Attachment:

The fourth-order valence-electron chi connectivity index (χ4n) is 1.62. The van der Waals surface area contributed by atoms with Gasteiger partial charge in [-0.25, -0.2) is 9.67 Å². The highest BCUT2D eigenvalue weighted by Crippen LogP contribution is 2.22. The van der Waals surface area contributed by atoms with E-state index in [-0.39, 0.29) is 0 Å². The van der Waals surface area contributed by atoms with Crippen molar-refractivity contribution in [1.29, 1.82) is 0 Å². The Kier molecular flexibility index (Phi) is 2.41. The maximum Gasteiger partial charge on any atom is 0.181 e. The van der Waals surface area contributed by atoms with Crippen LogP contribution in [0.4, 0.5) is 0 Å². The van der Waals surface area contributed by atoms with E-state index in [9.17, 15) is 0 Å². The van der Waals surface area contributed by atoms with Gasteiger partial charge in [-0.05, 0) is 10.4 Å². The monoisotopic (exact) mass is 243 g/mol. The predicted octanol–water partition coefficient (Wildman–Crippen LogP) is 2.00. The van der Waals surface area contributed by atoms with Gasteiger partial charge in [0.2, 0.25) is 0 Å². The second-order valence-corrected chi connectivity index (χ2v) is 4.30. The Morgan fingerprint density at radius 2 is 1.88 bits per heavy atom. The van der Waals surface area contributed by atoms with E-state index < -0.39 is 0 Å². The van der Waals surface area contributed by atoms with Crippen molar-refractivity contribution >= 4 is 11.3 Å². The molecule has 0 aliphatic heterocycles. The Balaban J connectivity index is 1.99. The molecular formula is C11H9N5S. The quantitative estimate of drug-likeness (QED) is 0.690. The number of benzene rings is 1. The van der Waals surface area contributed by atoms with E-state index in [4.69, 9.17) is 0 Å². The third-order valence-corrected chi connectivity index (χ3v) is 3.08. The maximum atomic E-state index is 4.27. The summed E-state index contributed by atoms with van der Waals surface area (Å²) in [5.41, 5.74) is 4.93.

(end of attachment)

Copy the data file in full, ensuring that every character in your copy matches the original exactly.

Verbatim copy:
The fourth-order valence-electron chi connectivity index (χ4n) is 1.62. The van der Waals surface area contributed by atoms with Gasteiger partial charge in [-0.25, -0.2) is 9.67 Å². The highest BCUT2D eigenvalue weighted by Crippen LogP contribution is 2.22. The van der Waals surface area contributed by atoms with E-state index in [-0.39, 0.29) is 0 Å². The van der Waals surface area contributed by atoms with Crippen molar-refractivity contribution in [1.29, 1.82) is 0 Å². The Kier molecular flexibility index (Phi) is 2.41. The maximum Gasteiger partial charge on any atom is 0.181 e. The van der Waals surface area contributed by atoms with Crippen LogP contribution in [0.4, 0.5) is 0 Å². The van der Waals surface area contributed by atoms with E-state index in [9.17, 15) is 0 Å². The van der Waals surface area contributed by atoms with Gasteiger partial charge in [-0.05, 0) is 10.4 Å². The monoisotopic (exact) mass is 243 g/mol. The predicted octanol–water partition coefficient (Wildman–Crippen LogP) is 2.00. The van der Waals surface area contributed by atoms with Gasteiger partial charge in [0.2, 0.25) is 0 Å². The second-order valence-corrected chi connectivity index (χ2v) is 4.30. The Morgan fingerprint density at radius 2 is 1.88 bits per heavy atom. The van der Waals surface area contributed by atoms with E-state index < -0.39 is 0 Å². The van der Waals surface area contributed by atoms with Crippen molar-refractivity contribution >= 4 is 11.3 Å². The molecule has 0 aliphatic heterocycles. The Balaban J connectivity index is 1.99. The molecular formula is C11H9N5S. The quantitative estimate of drug-likeness (QED) is 0.690. The number of benzene rings is 1. The van der Waals surface area contributed by atoms with E-state index in [4.69, 9.17) is 0 Å². The third-order valence-corrected chi connectivity index (χ3v) is 3.08. The maximum atomic E-state index is 4.27. The summed E-state index contributed by atoms with van der Waals surface area (Å²) in [5.41, 5.74) is 4.93.